- Work on things that matter,
- Affect everyone in the world,
- Solve problems with algorithms if possible (aka automate when possible to increase knowledge reuse),
- Hire bright people and give them lots of freedom,
- and don’t be afraid to try new things.
Microsoft’s Bill Gates echoes the fourth point. I recall his three ingredients for success were: smart people, small teams, and excellent tools.
Here’s another intriguing practice: Google requires that its engineers spend 20% of their time working on personal technology projects that have nothing to do with their primary objectives. Perhaps this is a way to prevent a narrow vision, a single-minded strive on sustaining their existing processes and technology, lest they fall prey to some disruptive technology barrelling in from left field.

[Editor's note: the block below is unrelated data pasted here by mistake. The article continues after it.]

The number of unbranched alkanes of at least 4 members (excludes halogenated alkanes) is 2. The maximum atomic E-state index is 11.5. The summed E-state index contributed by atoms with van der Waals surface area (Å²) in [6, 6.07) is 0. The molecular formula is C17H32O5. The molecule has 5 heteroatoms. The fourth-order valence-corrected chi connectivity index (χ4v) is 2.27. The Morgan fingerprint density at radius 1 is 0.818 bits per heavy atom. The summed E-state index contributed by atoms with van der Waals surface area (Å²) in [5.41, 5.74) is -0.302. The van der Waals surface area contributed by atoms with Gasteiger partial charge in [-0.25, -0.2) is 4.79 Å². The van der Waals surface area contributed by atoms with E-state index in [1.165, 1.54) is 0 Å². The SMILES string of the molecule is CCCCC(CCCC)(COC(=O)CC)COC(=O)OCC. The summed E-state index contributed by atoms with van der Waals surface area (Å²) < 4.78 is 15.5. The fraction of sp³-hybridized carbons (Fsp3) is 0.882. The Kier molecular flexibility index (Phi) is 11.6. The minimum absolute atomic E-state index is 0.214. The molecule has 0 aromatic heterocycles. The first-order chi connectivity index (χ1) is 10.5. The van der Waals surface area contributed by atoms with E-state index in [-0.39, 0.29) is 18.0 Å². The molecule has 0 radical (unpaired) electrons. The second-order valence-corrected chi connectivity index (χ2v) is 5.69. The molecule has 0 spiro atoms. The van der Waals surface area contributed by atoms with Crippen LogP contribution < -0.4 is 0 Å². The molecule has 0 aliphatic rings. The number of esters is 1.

Christensen said as much in an interview at the MIMC last month; only 80-85% of all R&D investments should be on sustaining innovation.